# Expected value of inverse?

If I have a random variable $V$ that is normally distributed with some $\mu$ and $\sigma$, then what is the expected value of $1/V$? I tried doing by delta method, and I get expected value $1/\mu$, but I also read that this is not the correct result.

To clarify:

My random variable $V$ is a variable that can be measured. The data given back to us are mean and standard deviation of the measurements. (I understand that I should be using the t-distribution to best model it, as we only have an average of 4 reads, but I am trying to work it out for the Normal case first.)

The value $V$ is indicative of protein binding to ligand. I wish to understand fractional occupancy ($\alpha = \frac{current signal}{saturation signal}$), in which case I need to know the value of $V$ at saturation, which also can be estimated from the data (take the max value of all values present, this will be a consistent under-estimation). Therefore, if $V \sim N(\mu, \sigma^2)$, I expect $\alpha \sim N(\frac{\mu}{max}, \frac{\sigma^2}{max^2})$. I hope I did the math right.

From the Hill equation, $$\alpha = \frac{\mbox{ligand}^n}{\mbox{ligand}^n + K_d} ,$$ therefore $$K_d = \frac{\mbox{ligand}^n}{\alpha} - \mbox{ligand}^n.$$

Therefore, if $V$ were a random variable, then alpha is a random variable, therefore Kd should be a random variable. I'm trying to find how to model $K_d$ here. My thought was to use the delta method to get an approximation, and that is how I led myself to this question I've posted here.

• This question at math.SE may help, although it also only references Wikipedia and does not give a proof (if you have access to the book by Johnson, Kotz & Balakrishnan cited on the Wikipedia page, this may help): math.stackexchange.com/questions/646428/… – Stephan Kolassa Apr 4 '14 at 6:16
• @Glen_b: Ah yes, I understand that the delta method always gives us an approximation. I think this is sufficient for us, since we are dealing with real-world data. We are modelling the binding coefficient of a ligand as a random variable, which is proportional to the inverse of the fluorescence signal produced. – ericmjl Apr 4 '14 at 20:00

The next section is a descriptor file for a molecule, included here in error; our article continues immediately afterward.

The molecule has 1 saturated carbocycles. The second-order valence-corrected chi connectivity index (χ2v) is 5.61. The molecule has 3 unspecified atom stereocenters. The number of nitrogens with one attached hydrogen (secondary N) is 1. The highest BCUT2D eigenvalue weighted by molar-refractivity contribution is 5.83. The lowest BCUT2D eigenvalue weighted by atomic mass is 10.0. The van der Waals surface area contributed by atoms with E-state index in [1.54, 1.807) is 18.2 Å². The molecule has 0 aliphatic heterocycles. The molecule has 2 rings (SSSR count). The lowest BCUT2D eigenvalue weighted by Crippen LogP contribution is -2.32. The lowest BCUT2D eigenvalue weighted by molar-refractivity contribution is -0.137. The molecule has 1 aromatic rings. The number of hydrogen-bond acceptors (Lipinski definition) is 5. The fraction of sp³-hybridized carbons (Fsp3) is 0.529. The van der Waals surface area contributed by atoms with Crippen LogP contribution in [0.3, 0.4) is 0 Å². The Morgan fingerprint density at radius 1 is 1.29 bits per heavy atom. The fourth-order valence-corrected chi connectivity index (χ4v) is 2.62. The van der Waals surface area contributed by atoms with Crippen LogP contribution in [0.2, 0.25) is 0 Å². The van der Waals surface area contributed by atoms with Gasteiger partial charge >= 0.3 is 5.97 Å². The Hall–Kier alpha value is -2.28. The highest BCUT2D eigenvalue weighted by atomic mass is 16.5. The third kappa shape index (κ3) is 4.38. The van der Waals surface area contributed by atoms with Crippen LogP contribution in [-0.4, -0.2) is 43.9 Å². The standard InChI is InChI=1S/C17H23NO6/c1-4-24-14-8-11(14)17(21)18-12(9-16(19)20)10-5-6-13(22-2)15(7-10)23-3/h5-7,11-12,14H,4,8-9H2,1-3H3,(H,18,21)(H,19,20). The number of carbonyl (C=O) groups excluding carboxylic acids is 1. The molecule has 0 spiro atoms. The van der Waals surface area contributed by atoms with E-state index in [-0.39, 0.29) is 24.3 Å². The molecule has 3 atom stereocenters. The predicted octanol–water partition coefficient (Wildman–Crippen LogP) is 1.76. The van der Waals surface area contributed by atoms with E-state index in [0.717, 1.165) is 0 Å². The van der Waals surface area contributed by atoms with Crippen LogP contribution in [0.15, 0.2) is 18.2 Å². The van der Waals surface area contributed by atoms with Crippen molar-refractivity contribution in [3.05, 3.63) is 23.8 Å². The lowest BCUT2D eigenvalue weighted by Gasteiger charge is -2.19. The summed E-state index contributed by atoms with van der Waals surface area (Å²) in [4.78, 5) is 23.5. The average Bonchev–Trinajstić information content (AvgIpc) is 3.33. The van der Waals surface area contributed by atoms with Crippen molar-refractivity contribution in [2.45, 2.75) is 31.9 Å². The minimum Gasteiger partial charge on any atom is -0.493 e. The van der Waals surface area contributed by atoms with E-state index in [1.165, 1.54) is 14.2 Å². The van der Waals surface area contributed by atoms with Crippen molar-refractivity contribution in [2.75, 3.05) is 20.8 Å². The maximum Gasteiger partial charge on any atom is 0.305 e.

• Allow me to include additional information into the question. – ericmjl Apr 4 '14 at 20:06
• ericmjl - I just noticed I typed the inequality the wrong way around in my previous comment. I decided to delete it so as not to mislead anyone with it. The correct inequality is here -- i.e. when $E(1/X)$ exists and variance is not zero $E(X)E(1/X)>1$. – Glen_b Apr 4 '14 at 23:48
• Oh, I meant to say, since your values are measurements, you should be careful of specifying normality; normal distributions have density at 0, while measurements don't. – Glen_b Apr 4 '14 at 23:53

Since your values are measurements, I assume the actual density close to 0 is not an issue and we can safely assume convergence for the Taylor expansion.

(I understand that I should be using the t-distribution to best model it, as we only have an average of 4 reads, but I am trying to work it out for the Normal case first.)

This appears to be a common misconception. Having small samples doesn't cause approximately normal data (or its mean) to have a t-distribution; if your reasons for assuming approximate normality are good, small samples doesn't change that.

Your discussion doesn't make it clear how $V$ relates to $\alpha$.

It's also not clear how finding the expectation of $1/V$ tells you about $K_d$. I feel like there are important details missing.

In any case, I'll do the expansion: \begin{align} g(X) &= g(\mu_X + X - \mu_X) \\ &= g(\mu_X) + (X - \mu_X)\cdot g'(\mu_X) + \frac{(X - \mu_X)^2}{2!}\cdot g''(\mu_X) + \frac{(X - \mu_X)^3}{3!}\cdot g'''(\mu_X) + ... \end{align} Taking expectations term by term: \begin{align} E(g(X)) &= g(\mu_X) + g'(\mu_X)\cdot E(X - \mu_X) + \frac{g''(\mu_X)}{2}\cdot E[(X - \mu_X)^2] + ... \\ &=g(\mu_X) + 0 + g''(\mu_X)/2\cdot \text{Var}(X) + ... \\ &\approx g(\mu_X) + g''(\mu_X)/2 \cdot\text{Var}(X) \end{align} When $g(X) = 1/X$,

$\quad\quad\quad\quad\ \ \approx \frac{1}{\mu_X} - \frac{1}{2\mu_X^2} \sigma^2_X$

An approximation for the variance can also be obtained.

• alpha is proportional to V, but Kd is proportional to 1/alpha, that is how the variables are related to one another. V is the binding signal, alpha is the fractional binding, which is V/Vmax (where Vmax is also estimated from data), and Kd is proportional to 1/alpha by the Hill equation. In any case, your answer was really helpful. Thank you! – ericmjl Apr 6 '14 at 1:18
• I don't see how those equations suggest $K_d$ is proportional to $1/\alpha$. Similarly if $\alpha=V/V_\text{max}$ and both are random variables, you can't really treat $V_\text{max}$ as a constant in computing expectations: for example $E(X/Y)\neq E(X)/E(Y)$ – Glen_b Apr 6 '14 at 3:48
• Ah, I see. There was an error made when my question was edited to introduce LaTeX formatting. I have updated the equation properly. – ericmjl Apr 6 '14 at 4:07
• If $\text{ligand}^n$ is a constant, say $c$, then $K_d=c(1/\alpha -1)$ which isn't $\propto 1/\alpha$ – Glen_b Apr 6 '14 at 4:09
• I also see your point on Vmax... So how would you treat it in this case? – ericmjl Apr 6 '14 at 4:09